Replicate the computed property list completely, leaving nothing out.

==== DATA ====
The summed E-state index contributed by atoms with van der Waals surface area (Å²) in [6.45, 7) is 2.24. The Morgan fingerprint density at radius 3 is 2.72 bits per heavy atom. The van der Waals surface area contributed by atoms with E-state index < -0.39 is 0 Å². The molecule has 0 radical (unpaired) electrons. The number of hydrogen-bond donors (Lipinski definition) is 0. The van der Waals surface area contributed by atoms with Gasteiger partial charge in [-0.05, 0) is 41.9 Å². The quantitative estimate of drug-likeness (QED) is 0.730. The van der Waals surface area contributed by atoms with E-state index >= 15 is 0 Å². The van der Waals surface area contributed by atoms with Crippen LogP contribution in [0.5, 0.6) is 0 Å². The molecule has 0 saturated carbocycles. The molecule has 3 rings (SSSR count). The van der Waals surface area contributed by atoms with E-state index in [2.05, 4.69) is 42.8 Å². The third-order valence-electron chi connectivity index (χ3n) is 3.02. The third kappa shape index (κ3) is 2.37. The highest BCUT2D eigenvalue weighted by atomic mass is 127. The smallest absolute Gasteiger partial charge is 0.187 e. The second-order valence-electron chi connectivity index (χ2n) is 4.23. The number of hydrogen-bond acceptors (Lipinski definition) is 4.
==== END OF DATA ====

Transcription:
The summed E-state index contributed by atoms with van der Waals surface area (Å²) in [6.45, 7) is 2.24. The Morgan fingerprint density at radius 3 is 2.72 bits per heavy atom. The van der Waals surface area contributed by atoms with E-state index < -0.39 is 0 Å². The molecule has 0 radical (unpaired) electrons. The number of hydrogen-bond donors (Lipinski definition) is 0. The van der Waals surface area contributed by atoms with Gasteiger partial charge in [-0.05, 0) is 41.9 Å². The quantitative estimate of drug-likeness (QED) is 0.730. The van der Waals surface area contributed by atoms with E-state index >= 15 is 0 Å². The van der Waals surface area contributed by atoms with Crippen LogP contribution in [0.5, 0.6) is 0 Å². The molecule has 0 saturated carbocycles. The molecule has 3 rings (SSSR count). The van der Waals surface area contributed by atoms with E-state index in [2.05, 4.69) is 42.8 Å². The third-order valence-electron chi connectivity index (χ3n) is 3.02. The third kappa shape index (κ3) is 2.37. The highest BCUT2D eigenvalue weighted by atomic mass is 127. The smallest absolute Gasteiger partial charge is 0.187 e. The second-order valence-electron chi connectivity index (χ2n) is 4.23. The number of hydrogen-bond acceptors (Lipinski definition) is 4.